Russia turns on Belarus over 'odious' detention of alleged mercenaries

MOSCOW/MINSK (Reuters) - Russia demanded an explanation from Belarus on Thursday over what it called Minsk’s wrongful arrest of a group of alleged Russian mercenaries accused of plotting acts of terrorism.

The arrests risk worsening already strained relations between Belarus and traditional ally Russia.

Belarusian state television broadcast footage on Wednesday of more than 30 suspected Russian private military contractors being detained near the capital Minsk. Authorities said they had received information that over 200 fighters had entered the country to destabilize it before an Aug. 9 presidential election.

A criminal case was opened on Thursday after Belarus said it suspected “the preparation of terrorist acts”. Some of the captured men confessed to trying to orchestrate a revolution, and Russia’s ambassador was summoned to explain, officials said.

Belarusian authorities say they believe the husband of opposition presidential candidate Svetlana Tikhanouskaya may have ties to the Russian group and have launched a criminal case against him on suspicion of inciting riots, the Belta news agency reported.

Tikhanouskaya told Reuters in an interview that neither she nor Syarhei, her jailed husband, had anything to do with the alleged plot.

Tikhanouskaya has ridden a wave of discontent against veteran President Alexander Lukashenko ahead of the election and on Thursday evening addressed tens of thousands of supporters in the largest rally in decades in the capital Minsk.

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The authorities “are talking about revolution. What kind of revolution? We don’t need a revolution. We want fair elections,” she told the crowd.


Kremlin spokesman Dmitry Peskov said Moscow wanted an exhaustive explanation from Belarus about the detention.

“We don’t have information about any illegal activity carried out by them,” Peskov said in Moscow.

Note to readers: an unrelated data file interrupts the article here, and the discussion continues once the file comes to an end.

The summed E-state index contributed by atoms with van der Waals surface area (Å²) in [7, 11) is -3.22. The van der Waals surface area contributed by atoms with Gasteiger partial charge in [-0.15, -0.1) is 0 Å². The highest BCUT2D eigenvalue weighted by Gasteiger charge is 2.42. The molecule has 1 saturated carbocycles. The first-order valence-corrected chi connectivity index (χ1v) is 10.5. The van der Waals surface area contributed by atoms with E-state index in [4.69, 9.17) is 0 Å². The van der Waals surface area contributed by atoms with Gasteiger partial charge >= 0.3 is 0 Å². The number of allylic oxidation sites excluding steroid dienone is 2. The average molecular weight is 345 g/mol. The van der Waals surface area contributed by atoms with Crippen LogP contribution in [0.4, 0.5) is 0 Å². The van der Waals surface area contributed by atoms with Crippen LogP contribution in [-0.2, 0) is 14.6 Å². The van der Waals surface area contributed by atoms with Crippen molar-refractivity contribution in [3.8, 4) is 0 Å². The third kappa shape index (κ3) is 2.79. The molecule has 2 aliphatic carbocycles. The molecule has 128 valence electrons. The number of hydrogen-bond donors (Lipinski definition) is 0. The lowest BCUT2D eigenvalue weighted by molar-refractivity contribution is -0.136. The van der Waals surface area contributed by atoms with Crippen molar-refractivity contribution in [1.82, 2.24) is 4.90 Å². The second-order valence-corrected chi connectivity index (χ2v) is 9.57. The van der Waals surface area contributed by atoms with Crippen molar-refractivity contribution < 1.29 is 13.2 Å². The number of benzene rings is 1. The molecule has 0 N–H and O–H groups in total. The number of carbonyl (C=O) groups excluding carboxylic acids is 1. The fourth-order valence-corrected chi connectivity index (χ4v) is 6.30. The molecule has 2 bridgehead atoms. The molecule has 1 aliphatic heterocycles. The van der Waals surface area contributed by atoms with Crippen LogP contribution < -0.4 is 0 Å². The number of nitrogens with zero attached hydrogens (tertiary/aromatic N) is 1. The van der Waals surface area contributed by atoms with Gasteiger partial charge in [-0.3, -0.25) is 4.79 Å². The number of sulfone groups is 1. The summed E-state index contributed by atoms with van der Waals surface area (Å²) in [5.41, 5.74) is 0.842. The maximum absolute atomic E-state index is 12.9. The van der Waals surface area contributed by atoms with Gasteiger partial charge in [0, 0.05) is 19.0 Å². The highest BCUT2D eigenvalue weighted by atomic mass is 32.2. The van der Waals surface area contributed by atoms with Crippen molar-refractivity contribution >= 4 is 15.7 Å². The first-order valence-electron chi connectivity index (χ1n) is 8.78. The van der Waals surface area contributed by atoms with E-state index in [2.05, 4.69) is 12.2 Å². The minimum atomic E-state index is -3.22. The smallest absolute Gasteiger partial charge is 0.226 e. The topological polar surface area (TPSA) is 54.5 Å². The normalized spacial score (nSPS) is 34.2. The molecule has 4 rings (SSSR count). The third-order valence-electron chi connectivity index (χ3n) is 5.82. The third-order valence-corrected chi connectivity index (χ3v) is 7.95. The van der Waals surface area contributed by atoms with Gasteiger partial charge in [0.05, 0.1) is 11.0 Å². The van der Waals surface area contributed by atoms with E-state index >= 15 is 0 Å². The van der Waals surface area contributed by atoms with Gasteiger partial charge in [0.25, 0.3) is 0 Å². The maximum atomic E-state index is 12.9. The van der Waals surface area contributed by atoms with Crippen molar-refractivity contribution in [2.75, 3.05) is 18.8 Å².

Dmitry Mezentsev, Russia’s ambassador to Belarus, said the men had been transiting Belarus en route, via Istanbul, to a third unnamed country and were not involved in any way with the domestic affairs of Belarus.

“According to information that has yet to be confirmed, the Russians may be employees of a private security company, which ... has been commissioned to guard energy infrastructure and resources abroad but certainly not in Belarus,” Mezentsev said in a statement.

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Footage of the group’s arrest showed they had Sudanese currency with them. Mezentsev said the group had been forced to extend their short stopover in Belarus because they had missed their original flight.

The Russian foreign ministry called Minsk’s version of events “odious” and demanded its diplomats be given immediate access to the detained men.

“It’s essential to stop whipping up unnecessarily negative emotions, especially during a presidential election,” it said.

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The Belarusian election campaign has posed the biggest challenge in years to Lukashenko, who has allowed little dissent in over a quarter of a century in power in the country of 9.5 million between Russia and European Union member state Poland.

Lukashenko, 65, has accused opponents of working with foreign backers to overthrow him and has jailed two of his main election rivals.

Lukashenko is expected to win the election despite growing opposition and protests over concerns about the economy, human rights and his handling of the COVID-19 pandemic. He portrays himself as a guarantor of economic and political stability.

Andrey Dmitriev, a presidential candidate, quoted Belarusian Security Council State Secretary Andrei Ravkov as saying some of the people detained had confessed to plotting “a revolution”.

They were alleged to have trained in the Russian cities of Pskov and Nevel and were mostly bombers and snipers, Dmitriev told reporters after meeting Ravkov. The authorities did not rule out shutting down internet access in Belarus, he said.

Reporting by Andrei Makhovsky in Minsk, Vladimir Soldatkin, Maxim Rodionov and Tom Balmforth in Moscow; Writing by Matthias Williams/Andrew Osborn; Editing by Timothy Heritage, Andrew Cawthorne and Marguerita Choy